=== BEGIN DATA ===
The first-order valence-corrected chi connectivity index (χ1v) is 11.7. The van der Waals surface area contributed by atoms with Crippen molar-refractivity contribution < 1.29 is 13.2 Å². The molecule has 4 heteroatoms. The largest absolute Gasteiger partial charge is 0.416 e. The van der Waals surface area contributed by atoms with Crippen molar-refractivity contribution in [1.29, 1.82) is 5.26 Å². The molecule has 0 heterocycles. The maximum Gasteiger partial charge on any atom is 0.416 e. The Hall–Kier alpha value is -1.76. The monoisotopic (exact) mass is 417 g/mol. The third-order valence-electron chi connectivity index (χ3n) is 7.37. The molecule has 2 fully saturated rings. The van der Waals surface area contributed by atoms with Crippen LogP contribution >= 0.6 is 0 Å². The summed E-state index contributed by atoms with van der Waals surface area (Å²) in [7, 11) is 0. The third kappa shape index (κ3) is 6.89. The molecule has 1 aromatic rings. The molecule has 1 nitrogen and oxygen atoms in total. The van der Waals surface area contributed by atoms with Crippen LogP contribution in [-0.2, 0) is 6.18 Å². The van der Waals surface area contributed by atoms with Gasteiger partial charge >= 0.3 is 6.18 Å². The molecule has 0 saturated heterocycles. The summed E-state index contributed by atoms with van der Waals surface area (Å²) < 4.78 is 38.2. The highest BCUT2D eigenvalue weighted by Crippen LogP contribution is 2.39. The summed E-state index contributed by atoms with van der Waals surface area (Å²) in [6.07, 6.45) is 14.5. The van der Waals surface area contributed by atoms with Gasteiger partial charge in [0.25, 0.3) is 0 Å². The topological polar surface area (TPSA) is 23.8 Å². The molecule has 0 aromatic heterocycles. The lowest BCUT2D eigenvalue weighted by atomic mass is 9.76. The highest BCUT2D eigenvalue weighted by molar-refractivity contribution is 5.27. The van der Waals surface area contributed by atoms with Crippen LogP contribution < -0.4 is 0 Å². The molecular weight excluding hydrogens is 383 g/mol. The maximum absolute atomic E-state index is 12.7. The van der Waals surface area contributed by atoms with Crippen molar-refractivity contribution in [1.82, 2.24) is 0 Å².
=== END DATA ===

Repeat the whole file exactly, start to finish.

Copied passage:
The first-order valence-corrected chi connectivity index (χ1v) is 11.7. The van der Waals surface area contributed by atoms with Crippen molar-refractivity contribution < 1.29 is 13.2 Å². The molecule has 4 heteroatoms. The largest absolute Gasteiger partial charge is 0.416 e. The van der Waals surface area contributed by atoms with Crippen molar-refractivity contribution in [1.29, 1.82) is 5.26 Å². The molecule has 0 heterocycles. The maximum Gasteiger partial charge on any atom is 0.416 e. The Hall–Kier alpha value is -1.76. The monoisotopic (exact) mass is 417 g/mol. The third-order valence-electron chi connectivity index (χ3n) is 7.37. The molecule has 2 fully saturated rings. The van der Waals surface area contributed by atoms with Crippen LogP contribution >= 0.6 is 0 Å². The summed E-state index contributed by atoms with van der Waals surface area (Å²) in [7, 11) is 0. The third kappa shape index (κ3) is 6.89. The molecule has 1 aromatic rings. The molecule has 1 nitrogen and oxygen atoms in total. The van der Waals surface area contributed by atoms with Crippen LogP contribution in [-0.2, 0) is 6.18 Å². The van der Waals surface area contributed by atoms with Gasteiger partial charge >= 0.3 is 6.18 Å². The molecule has 0 saturated heterocycles. The summed E-state index contributed by atoms with van der Waals surface area (Å²) < 4.78 is 38.2. The highest BCUT2D eigenvalue weighted by Crippen LogP contribution is 2.39. The summed E-state index contributed by atoms with van der Waals surface area (Å²) in [6.07, 6.45) is 14.5. The van der Waals surface area contributed by atoms with Gasteiger partial charge in [0.25, 0.3) is 0 Å². The topological polar surface area (TPSA) is 23.8 Å². The molecule has 0 aromatic heterocycles. The lowest BCUT2D eigenvalue weighted by atomic mass is 9.76. The highest BCUT2D eigenvalue weighted by molar-refractivity contribution is 5.27. The van der Waals surface area contributed by atoms with Crippen LogP contribution < -0.4 is 0 Å². The molecular weight excluding hydrogens is 383 g/mol. The maximum absolute atomic E-state index is 12.7. The van der Waals surface area contributed by atoms with Crippen molar-refractivity contribution in [1.82, 2.24) is 0 Å².